Archive for the ‘Caregiving & Feelings’ Category

Weird Perspective

February 7, 2008

Julia Glass had cancer,
and more:
Surgery.
Chemotherapy.
Pain.
Fear.
She and her husband Dennis
also had something else after a while.
As she relates in An Uncertain Inheritance,
Wit, I came to realize, is a precious and essential kind of care when one is ill—not jokes; just the weird new perspective of someone who stands on the outside yet loves you and wants to see you well and happy. Dennis had recently spotted bicycle messengers zipping around town with LED strips mounted behind them, clever advertising space for all manner of local commerce, from ministorage to livery cabs. My bald head, he suggested, might be useful to sell as an advertising opportunity. We decided I could wear an LED headband with a revolving commercial similar to the strip of headlines that orbits the center of Times Square. “How about,” I suggested, thinking of all the pharmaceutical ads lately proliferating on TV, “‘Adriamycin! Ask your doctor if it’s right for you.'”

Comedy, Lenny Bruce once said,
is tragedy plus time.
As caregivers, we may face the tragedy
of another’s disease or accident or serious loss
as we go through our days with them.
Early on, the sadness can be severe,
the misery unavoidable.
But over the course of time,
often something begins to shift.
Even if the gravity of the situation is
no less real, no less daunting,
it somehow becomes more familiar,
more usual.
So what do we do next
when the heaviness becomes old hat?
Sometimes we joke about it,
as one way of facing this hard reality
and including it in our conversation,
without succumbing to it,
without giving it complete power over us.
As we jest in a manner
that has a dark humor to it,
and as we smile at these weird thoughts,
we partially diffuse some of the fear,
some of the dread.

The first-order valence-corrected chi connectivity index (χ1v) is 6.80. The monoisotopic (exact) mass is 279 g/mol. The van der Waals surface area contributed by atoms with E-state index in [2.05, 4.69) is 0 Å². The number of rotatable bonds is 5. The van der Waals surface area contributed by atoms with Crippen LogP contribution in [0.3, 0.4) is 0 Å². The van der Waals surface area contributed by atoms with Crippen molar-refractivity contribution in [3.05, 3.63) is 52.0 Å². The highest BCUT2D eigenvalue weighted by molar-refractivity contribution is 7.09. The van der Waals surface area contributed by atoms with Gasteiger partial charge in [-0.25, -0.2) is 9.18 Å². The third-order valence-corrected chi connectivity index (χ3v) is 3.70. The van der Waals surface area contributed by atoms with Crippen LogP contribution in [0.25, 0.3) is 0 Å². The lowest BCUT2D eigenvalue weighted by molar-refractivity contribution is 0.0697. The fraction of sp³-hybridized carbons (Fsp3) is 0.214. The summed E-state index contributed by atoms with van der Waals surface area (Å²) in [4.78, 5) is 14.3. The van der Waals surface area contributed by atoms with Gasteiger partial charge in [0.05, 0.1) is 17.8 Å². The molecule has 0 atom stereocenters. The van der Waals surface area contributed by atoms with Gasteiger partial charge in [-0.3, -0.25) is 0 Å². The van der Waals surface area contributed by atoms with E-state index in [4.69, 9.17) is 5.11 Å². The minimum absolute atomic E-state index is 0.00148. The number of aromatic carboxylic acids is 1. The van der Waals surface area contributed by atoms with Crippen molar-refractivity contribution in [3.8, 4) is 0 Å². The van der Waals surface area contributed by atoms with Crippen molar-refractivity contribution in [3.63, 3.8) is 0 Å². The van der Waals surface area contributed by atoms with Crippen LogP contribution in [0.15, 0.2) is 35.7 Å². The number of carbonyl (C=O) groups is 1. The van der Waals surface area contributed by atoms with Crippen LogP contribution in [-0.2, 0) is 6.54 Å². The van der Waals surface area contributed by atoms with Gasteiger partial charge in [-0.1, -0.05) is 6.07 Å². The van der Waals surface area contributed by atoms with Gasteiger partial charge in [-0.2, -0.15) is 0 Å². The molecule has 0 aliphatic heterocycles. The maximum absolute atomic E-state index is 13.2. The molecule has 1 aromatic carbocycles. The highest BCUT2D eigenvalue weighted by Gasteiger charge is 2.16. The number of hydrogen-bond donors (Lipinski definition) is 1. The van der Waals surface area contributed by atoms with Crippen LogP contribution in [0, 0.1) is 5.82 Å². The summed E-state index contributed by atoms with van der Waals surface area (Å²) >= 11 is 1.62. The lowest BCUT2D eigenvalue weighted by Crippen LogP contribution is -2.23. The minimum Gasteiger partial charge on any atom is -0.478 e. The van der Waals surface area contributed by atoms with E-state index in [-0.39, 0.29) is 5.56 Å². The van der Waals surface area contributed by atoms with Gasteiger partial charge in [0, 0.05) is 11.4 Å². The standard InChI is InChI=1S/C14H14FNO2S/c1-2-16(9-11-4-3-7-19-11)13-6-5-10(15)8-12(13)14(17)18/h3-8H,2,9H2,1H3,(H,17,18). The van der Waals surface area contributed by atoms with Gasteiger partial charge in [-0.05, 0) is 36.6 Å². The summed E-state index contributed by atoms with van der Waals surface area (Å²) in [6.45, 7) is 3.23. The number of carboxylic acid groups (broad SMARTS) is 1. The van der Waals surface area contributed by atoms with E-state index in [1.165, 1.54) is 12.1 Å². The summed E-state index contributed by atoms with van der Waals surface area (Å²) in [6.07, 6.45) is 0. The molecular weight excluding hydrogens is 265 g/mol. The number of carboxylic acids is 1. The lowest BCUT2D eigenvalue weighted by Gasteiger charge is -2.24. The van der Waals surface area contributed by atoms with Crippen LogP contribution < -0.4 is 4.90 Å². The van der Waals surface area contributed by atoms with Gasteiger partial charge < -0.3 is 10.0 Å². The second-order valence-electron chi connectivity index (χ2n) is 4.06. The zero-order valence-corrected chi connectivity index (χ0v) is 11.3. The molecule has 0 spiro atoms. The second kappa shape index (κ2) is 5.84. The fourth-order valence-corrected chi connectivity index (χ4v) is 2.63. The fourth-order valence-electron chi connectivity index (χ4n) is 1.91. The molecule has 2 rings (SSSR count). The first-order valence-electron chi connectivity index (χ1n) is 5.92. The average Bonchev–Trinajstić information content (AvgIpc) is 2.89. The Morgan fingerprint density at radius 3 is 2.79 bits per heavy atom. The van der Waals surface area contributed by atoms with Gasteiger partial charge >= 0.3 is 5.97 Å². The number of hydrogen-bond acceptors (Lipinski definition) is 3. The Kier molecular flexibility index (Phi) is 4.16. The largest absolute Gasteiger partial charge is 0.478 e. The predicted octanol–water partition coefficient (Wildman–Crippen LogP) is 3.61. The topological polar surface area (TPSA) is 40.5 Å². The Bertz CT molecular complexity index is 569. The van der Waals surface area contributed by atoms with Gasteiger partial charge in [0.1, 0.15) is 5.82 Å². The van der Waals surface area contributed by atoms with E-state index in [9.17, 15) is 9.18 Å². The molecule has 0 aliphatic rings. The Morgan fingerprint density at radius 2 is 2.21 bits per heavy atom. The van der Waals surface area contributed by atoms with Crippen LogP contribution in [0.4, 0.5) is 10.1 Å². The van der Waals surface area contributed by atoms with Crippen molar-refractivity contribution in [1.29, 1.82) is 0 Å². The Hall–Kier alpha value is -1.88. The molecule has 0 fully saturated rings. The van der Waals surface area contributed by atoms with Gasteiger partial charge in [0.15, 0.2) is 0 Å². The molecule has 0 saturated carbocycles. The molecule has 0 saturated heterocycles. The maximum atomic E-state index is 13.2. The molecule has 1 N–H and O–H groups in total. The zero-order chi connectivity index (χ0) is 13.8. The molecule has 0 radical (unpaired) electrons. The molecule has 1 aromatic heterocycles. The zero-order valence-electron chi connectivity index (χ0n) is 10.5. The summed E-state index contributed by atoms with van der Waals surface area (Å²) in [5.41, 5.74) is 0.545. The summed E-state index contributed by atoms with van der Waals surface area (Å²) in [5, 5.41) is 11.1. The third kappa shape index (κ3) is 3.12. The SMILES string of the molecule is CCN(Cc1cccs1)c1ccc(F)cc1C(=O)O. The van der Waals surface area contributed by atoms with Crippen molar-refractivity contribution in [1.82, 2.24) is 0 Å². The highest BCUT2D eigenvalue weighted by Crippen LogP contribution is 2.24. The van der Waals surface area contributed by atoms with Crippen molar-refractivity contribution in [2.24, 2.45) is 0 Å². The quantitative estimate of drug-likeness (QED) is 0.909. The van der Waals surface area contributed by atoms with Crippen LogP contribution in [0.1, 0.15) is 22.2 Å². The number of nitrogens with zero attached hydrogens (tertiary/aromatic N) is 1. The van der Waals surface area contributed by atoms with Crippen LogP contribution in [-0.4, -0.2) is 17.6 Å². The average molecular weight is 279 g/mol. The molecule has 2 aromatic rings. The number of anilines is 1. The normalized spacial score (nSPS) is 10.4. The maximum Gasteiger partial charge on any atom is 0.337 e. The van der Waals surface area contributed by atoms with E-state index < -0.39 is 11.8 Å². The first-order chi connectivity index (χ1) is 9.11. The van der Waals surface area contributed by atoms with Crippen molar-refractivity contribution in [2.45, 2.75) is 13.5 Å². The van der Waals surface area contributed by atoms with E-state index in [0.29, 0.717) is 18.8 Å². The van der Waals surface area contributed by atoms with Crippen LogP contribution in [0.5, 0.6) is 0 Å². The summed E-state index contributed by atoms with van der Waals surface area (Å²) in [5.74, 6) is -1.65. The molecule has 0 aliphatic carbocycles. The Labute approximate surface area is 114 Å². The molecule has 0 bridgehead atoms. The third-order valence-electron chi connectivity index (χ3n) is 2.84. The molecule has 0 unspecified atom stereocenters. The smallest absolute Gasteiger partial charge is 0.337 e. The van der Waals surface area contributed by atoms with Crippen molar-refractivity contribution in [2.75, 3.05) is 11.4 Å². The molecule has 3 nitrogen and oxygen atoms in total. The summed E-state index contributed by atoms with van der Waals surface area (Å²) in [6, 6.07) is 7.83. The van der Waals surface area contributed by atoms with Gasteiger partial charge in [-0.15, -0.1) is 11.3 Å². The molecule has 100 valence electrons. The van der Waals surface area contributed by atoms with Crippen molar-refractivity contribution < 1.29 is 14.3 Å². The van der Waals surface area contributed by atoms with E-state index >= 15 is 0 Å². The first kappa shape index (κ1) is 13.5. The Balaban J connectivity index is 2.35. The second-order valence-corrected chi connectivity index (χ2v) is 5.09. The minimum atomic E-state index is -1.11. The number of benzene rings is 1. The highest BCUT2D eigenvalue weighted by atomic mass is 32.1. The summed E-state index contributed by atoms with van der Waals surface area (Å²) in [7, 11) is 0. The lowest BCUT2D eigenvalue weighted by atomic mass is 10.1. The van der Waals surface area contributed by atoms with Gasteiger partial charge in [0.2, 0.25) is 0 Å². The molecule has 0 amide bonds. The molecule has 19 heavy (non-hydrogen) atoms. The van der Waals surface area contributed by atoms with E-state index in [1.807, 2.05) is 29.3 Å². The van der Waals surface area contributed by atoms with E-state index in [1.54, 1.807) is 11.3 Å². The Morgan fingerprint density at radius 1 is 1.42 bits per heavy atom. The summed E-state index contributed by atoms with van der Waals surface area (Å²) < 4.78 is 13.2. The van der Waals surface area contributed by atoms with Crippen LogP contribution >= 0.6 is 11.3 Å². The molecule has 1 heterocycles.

We lay claim to our humanity
by choosing to laugh freely
at what once brought tears.
Sorrow, we’re reminding one another,
is only part of the story.
When we can laugh,
even with a quirky sense of humor
that others may not understand,
we look unflinchingly at what we’re facing
and say clearly, “Joy still exists.”
So does hope.
So does our bond,
strengthened by this amusement we share.

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Thank You

January 24, 2008

Earlier this week
I was in Sioux Falls
presenting about caregiving.
Three sorts of people
were in the audiences:
family caregivers,
volunteer caregivers,
and professional caregivers.
I ended my talk as I often do,
expressing words of appreciation to them
as individuals and as a group.
As I looked into their faces
while speaking my feelings and thoughts,
I saw tears in people’s eyes.
I believe that was because
they were not used to having
their dedication so publicly recognized,
their work so honestly affirmed.
My words to them that day were impromptu,
so I cannot recreate my exact message.
But this is the sort of thing
I attempted to express then,
and what I express to you now,
you who are finding meaning
in reading The Thoughtful Caregiver:

The work you do as a caregiver
is far from easy.
It requires not just physical energy
but mental discipline and emotional stamina.
And not just occasionally but day after day.
Much is asked of you:
your positive attitude,
your compassionate stance,
your openness to feelings,
your willingness to listen well.
Much is needed from you:
your nonjudgmental acceptance,
your heartfelt honesty,
your unashamed humility,
the courage to be vulnerable,
to be authentic,
to be human.
Sometimes it may seem
that your work is never done.
It may feel as if
the responsibilities are much to bear.
You may experience a loneliness
that you wish you didn’t.
On top of all this,
you may not hear many words of appreciation
or be shown many signs of support.
But know this:
you are doing something very important,
even if recognition of this is overlooked,
even if gratitude is in short supply.
You are making a difference in another’s life,
perhaps in more ways than you know.
You are living out the meaning of love,
even if that is not always obvious,
or sure, or comfortable.
So for all these reasons and many more,
thank you.